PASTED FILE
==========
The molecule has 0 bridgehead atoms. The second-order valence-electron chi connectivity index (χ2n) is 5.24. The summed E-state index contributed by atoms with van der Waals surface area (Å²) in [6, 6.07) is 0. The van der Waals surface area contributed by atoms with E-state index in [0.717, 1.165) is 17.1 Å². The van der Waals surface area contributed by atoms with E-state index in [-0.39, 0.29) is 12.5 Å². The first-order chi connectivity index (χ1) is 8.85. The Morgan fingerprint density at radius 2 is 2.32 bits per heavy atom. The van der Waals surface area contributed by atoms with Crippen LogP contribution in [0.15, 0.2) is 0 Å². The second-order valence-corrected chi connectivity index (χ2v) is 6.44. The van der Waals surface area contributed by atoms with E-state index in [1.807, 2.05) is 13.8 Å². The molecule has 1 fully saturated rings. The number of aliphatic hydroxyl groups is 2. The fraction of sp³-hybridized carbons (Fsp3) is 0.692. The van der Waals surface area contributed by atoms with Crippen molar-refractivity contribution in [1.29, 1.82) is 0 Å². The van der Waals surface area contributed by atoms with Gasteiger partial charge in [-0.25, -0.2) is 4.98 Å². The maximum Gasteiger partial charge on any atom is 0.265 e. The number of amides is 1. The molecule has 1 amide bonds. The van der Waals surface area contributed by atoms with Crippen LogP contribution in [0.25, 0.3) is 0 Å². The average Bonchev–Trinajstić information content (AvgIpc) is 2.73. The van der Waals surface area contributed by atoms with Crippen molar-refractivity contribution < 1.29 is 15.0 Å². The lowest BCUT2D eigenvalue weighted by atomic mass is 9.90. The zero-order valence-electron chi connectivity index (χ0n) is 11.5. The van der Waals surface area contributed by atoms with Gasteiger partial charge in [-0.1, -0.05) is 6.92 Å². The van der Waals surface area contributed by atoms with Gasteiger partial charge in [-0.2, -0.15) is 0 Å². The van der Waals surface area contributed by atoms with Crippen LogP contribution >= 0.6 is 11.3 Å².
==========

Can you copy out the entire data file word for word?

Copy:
The molecule has 0 bridgehead atoms. The second-order valence-electron chi connectivity index (χ2n) is 5.24. The summed E-state index contributed by atoms with van der Waals surface area (Å²) in [6, 6.07) is 0. The van der Waals surface area contributed by atoms with E-state index in [0.717, 1.165) is 17.1 Å². The van der Waals surface area contributed by atoms with E-state index in [-0.39, 0.29) is 12.5 Å². The first-order chi connectivity index (χ1) is 8.85. The Morgan fingerprint density at radius 2 is 2.32 bits per heavy atom. The van der Waals surface area contributed by atoms with Crippen LogP contribution in [0.15, 0.2) is 0 Å². The second-order valence-corrected chi connectivity index (χ2v) is 6.44. The van der Waals surface area contributed by atoms with E-state index in [1.807, 2.05) is 13.8 Å². The molecule has 1 fully saturated rings. The number of aliphatic hydroxyl groups is 2. The fraction of sp³-hybridized carbons (Fsp3) is 0.692. The van der Waals surface area contributed by atoms with Crippen molar-refractivity contribution in [1.29, 1.82) is 0 Å². The van der Waals surface area contributed by atoms with Gasteiger partial charge in [-0.25, -0.2) is 4.98 Å². The maximum Gasteiger partial charge on any atom is 0.265 e. The number of amides is 1. The molecule has 1 amide bonds. The van der Waals surface area contributed by atoms with Crippen LogP contribution in [0.25, 0.3) is 0 Å². The average Bonchev–Trinajstić information content (AvgIpc) is 2.73. The van der Waals surface area contributed by atoms with Crippen molar-refractivity contribution < 1.29 is 15.0 Å². The lowest BCUT2D eigenvalue weighted by atomic mass is 9.90. The zero-order valence-electron chi connectivity index (χ0n) is 11.5. The van der Waals surface area contributed by atoms with Gasteiger partial charge in [-0.1, -0.05) is 6.92 Å². The van der Waals surface area contributed by atoms with Gasteiger partial charge in [-0.2, -0.15) is 0 Å². The van der Waals surface area contributed by atoms with Crippen LogP contribution >= 0.6 is 11.3 Å².